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Unless otherwise specified, the descriptions of sources in this section are extracted from Pierre-Etienne Will and collaborators,Official Handbooks and Anthologies of Imperial China: A Descriptive and Critical Bibliography (Leiden: Brill, forthcoming).
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TitleDulü xinde 讀律心得[Knowledge acquired from Reading the Law]
Topic4.2 Magistrates handbooks: Handbooks for legal experts
Historical periodLate Qing (1797-1911)
AuthorLiu Heng 劉衡
CollectionGuanzhen shu jicheng 官箴書集成
Number of volume6
Publication typeWoodblock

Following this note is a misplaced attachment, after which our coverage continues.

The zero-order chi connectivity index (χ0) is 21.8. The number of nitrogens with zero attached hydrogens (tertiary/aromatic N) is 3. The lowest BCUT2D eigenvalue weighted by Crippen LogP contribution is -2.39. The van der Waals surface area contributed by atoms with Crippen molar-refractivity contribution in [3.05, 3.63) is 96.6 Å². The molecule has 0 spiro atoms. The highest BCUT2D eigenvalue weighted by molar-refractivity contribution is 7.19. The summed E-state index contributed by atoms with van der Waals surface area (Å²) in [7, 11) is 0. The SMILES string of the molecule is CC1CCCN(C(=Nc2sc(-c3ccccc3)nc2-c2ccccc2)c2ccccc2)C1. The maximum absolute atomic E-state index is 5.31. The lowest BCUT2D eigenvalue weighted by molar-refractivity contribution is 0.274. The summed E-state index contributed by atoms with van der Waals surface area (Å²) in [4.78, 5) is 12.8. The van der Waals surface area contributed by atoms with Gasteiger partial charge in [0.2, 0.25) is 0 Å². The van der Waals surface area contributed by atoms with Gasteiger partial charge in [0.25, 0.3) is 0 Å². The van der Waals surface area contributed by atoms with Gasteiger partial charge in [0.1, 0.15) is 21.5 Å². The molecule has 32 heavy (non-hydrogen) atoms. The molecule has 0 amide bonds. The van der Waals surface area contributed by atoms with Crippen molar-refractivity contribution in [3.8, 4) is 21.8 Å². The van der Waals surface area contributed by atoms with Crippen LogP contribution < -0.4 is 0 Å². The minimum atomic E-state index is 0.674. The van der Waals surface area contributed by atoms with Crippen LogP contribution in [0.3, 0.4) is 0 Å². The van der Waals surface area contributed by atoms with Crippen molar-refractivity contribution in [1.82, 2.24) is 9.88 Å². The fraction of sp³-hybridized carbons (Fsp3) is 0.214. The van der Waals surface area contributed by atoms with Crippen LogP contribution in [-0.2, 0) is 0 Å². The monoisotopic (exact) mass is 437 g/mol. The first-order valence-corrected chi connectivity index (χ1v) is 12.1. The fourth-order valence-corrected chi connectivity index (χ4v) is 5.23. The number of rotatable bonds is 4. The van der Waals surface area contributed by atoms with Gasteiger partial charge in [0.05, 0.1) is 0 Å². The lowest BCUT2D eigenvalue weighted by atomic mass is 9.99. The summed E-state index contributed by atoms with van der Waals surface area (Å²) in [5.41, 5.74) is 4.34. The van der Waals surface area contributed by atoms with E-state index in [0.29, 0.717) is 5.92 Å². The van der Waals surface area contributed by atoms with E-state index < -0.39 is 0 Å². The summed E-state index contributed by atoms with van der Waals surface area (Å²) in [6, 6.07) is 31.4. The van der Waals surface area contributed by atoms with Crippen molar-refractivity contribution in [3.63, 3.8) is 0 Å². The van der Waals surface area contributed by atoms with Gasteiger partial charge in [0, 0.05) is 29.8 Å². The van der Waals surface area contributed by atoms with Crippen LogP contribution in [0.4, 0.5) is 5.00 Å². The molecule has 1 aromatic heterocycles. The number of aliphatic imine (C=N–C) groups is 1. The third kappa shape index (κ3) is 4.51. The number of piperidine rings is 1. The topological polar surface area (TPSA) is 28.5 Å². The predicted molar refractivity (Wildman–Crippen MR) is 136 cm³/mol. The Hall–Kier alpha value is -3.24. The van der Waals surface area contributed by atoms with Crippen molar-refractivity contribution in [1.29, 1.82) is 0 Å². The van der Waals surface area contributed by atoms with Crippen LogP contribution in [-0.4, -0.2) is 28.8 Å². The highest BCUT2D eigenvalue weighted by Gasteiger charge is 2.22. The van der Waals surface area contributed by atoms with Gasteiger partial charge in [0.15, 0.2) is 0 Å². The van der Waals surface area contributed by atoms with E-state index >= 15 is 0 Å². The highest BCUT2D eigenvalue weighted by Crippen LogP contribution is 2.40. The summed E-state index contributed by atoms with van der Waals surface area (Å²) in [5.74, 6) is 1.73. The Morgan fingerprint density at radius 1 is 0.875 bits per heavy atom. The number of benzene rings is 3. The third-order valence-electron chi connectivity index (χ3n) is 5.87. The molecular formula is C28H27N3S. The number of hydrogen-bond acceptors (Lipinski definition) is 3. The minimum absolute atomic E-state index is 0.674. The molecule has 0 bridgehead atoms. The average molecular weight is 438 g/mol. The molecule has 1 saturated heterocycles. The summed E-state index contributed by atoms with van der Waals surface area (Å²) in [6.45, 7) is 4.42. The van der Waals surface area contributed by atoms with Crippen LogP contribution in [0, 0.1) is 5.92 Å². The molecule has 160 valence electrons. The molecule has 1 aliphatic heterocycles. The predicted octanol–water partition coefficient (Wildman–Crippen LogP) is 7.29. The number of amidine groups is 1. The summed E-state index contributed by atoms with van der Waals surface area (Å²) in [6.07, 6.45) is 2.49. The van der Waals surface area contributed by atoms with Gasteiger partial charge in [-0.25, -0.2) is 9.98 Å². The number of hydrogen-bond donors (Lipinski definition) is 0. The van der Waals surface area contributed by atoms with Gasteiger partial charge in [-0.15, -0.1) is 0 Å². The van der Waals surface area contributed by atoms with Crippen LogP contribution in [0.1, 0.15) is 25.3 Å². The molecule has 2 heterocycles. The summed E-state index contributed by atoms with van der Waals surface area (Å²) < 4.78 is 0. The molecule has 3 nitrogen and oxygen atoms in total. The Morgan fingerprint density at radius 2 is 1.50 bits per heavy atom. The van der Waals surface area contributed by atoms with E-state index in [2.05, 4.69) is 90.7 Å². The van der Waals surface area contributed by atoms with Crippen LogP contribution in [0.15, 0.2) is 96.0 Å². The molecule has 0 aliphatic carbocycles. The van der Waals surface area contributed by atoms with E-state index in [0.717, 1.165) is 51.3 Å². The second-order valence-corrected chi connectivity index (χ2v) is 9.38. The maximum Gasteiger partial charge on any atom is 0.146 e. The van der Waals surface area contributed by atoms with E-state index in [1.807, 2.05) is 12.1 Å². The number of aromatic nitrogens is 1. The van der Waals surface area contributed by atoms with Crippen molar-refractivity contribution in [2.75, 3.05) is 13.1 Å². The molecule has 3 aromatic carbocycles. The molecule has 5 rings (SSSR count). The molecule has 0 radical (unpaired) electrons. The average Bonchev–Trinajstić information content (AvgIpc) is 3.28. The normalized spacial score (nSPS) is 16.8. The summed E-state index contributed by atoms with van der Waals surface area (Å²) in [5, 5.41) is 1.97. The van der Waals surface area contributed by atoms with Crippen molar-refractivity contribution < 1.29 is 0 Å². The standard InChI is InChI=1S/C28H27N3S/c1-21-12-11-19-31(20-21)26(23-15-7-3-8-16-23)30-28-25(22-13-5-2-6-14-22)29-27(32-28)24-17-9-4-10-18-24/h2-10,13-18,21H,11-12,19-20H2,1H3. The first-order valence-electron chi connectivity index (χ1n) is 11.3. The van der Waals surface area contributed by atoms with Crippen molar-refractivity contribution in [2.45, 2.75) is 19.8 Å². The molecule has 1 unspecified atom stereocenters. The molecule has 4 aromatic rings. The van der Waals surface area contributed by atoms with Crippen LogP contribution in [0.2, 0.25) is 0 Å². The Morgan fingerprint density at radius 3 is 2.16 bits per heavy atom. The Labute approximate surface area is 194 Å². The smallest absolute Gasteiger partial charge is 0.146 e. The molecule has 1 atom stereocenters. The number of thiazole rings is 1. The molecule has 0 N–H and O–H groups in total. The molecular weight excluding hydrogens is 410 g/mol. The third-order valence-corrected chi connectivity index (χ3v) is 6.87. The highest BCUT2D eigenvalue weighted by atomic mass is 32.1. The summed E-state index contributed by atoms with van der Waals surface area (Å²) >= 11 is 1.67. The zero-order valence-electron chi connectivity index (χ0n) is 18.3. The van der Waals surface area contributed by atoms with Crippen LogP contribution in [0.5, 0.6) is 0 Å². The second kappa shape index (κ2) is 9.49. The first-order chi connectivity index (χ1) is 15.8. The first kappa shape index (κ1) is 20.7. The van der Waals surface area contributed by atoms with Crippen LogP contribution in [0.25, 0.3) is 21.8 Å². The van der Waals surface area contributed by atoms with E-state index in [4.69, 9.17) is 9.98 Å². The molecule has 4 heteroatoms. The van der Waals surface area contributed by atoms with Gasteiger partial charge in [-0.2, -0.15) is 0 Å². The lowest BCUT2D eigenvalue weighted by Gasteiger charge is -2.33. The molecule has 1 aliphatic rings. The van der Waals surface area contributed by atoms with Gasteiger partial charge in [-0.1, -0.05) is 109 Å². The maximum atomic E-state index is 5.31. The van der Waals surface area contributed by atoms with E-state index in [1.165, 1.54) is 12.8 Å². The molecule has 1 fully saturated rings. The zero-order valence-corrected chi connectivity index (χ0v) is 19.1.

CommentRem.: A short and at the same time extremely useful and practical guide to the judicial process written for magistrates by the celebrated author of the Yongli yongyan (q.v.). J. 1, entitled “Li song cuoyao” 理訟撮要, discusses the procedures for settling lawsuits and investigating criminal cases taking account of the various possible circumstances; at the beginning there is a summarized list of contents rearranged according to principles specified at the end of each group of considerations (in a way similar to Yang Rongxu’s Dulü tigang [q.v.]). J. 2, entitled “Tongyong niduan zuiming” 通用擬斷罪名, focuses on determining penalties; the rules for increasing or diminishing punishment are presented in table form at the end. J. 3, entitled “Xiangxing suibi” 祥刑隨筆, discusses the procedural rules to follow in questioning and using torture, holding court, and inflicting local punishments. The statutes and substatutes from the Code that the magistrates should consult in carrying out these procedures are footnoted to each short entry. According to Liu Liangju the work was written by Liu Heng while he was assisting his great-uncle in Xi’an prefecture (see his bio. under Yongli yongyan); he used it as an aid when holding court in Chengdu around 1830. Indeed, it can be described as a sort of checklist for magistrates to ensure that all the relevant laws have been considered in making a judicial decision. The manuscript copy that Liangju brought back to Peking was much in demand for further copies by acquaintances leaving to assume a post. A printed ed. was produced in 1836 after several colleagues of Liu Liangju who had been employed in the Ministry of Justice had checked the text against current laws.
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